The GAfuels Blog is written by two private pilots concerned about the future availability of fuels for piston-engine aircraft: Dean Billing, Sisters, Ore., an expert on autogas and ethanol, and Kent Misegades, Cary, N.C., an aerospace engineer and aviation journalist.
Many of our readers may have heard that the EPA has granted an E15 waiver for 2001-2006 autos and light duty trucks, in addition to the former E15 waiver granted back in October for 2007 and newer vehicles. Theoretically this means that about 2/3 of the auto fleet in the US could pump E15 into their fuel tanks if they wanted to. However, the waiver is voluntary and, in fact, nobody has to actually make E15.
As you can imagine, the ethanol industry is ecstatic. Their foremost lobby, Growth Energy, gushed “… last week’s decision blew a hole in the blend wall.” The reality is that nothing could be further from the truth.
Getting a significant number of E15 pumps in place is extremely problematical for a whole host of reasons, yet we will hit the blending wall no later than the first half of 2012, and probably by the end of this year. So time is of the essence.
There are three lawsuits in the courts against the EPA for granting the E15 “partial” waiver by every oil industry representative, the marine industry, the small engine industry, you name it. It will take months, if not years, to litigate. Apparently the EPA’s own rules only allow it to grant an “all or nothing” waiver. There is nothing in its rules that allows it to grant a waiver for some vehicles and not others. It was repeatedly warned that it didn’t have authority to grant a “bifurcated” waiver during the comment period for the waiver back in 2009-2010.
Ironically, the EPA has to change a whole myriad of its own regulations in order to allow E15 to be sold. It is estimated that will take years because many of the changes will require public comments. I am sure that it will ignore the comments, just like it did for the E15 waiver, but it takes time, the one thing the EPA and the ethanol industry don’t have.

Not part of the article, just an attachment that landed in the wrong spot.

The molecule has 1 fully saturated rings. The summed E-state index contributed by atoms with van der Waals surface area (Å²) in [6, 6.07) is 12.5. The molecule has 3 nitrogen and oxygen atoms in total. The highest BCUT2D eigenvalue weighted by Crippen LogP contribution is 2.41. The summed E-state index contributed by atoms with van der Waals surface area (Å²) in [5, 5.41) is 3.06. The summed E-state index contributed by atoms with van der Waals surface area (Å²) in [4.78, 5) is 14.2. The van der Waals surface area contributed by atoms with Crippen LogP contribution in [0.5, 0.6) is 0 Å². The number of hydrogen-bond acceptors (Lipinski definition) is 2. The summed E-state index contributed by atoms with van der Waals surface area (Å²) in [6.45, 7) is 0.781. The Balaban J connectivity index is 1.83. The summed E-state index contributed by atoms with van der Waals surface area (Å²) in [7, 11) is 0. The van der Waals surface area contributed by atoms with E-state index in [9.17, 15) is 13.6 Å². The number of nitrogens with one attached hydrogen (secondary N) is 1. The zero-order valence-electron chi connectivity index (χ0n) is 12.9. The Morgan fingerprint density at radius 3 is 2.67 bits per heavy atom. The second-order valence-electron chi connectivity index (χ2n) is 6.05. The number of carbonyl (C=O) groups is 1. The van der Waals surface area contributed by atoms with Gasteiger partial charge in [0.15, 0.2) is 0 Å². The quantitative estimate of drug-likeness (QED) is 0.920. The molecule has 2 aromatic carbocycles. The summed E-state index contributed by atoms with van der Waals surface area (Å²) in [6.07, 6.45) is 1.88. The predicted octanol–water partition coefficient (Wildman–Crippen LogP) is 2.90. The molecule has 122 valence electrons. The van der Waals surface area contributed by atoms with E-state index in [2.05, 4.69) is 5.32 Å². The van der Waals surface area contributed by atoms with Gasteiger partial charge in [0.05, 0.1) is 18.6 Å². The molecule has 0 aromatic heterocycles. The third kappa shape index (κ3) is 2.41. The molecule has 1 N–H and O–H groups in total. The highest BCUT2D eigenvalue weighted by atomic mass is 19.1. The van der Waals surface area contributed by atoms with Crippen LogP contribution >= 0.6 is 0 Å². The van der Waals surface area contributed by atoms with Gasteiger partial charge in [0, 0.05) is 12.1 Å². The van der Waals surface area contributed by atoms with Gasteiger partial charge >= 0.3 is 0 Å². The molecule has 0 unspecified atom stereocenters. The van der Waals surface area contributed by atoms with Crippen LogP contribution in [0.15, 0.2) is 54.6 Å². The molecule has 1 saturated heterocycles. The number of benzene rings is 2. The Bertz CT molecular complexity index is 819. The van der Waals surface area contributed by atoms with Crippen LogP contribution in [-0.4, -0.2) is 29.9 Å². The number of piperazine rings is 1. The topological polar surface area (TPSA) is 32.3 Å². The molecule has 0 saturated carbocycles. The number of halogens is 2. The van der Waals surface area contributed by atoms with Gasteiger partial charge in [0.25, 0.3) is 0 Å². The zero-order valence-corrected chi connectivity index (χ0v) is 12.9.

Ironically, a significant number of states prohibit selling anything above E10 for non flex-fuel cars, including California, the largest gasoline market in the country and it will take at least a year, probably much longer, to change those laws and there is a good chance the attempts will fail because of outraged citizens. Besides, you think that California is worried about raising the ethanol blending limit that will cost their citizens more money during their worst economic crisis in history? I think they have better things to do with their legislative time.
The gasoline producers and many retail market representatives have stated that they will not sell E15 for non flex-fuel cars unless the federal government passes legislation to exempt them from liability for damage, and remember that this waiver is voluntary, NOT mandatory.
No automobile manufactured so far has a warranty for anything above E10. If you were to put E15 in your car, you would do it at your own risk.
No automobile manufactured to date has an E15 fuel map for the electronic fuel injection system, especially cars manufactured from 2001-2006. In fact they don’t even have a fuel map for E10 because E10 was not widely sold before 2007 after three states passed mandatory E10 laws. So nobody knows what the computer will do when it sees an increase in oxygen. If anecdotal evidence is any indication, mileage will really suffer as the computer tries to enrichen the fuel mixture for all of the excess oxygen it sees in the tailpipe, thus thinking the engine is running very lean.
As it stands today, ethanol is more expensive than gasoline in most market areas, so E15 will be more expensive than E10. So tell me, who is going to put a fuel in their car that is more expensive than E10, results in less mileage and voids their warranty?
Do you still believe the E15 waiver “blew a hole in the blending wall”?
Submitted by Dean Billing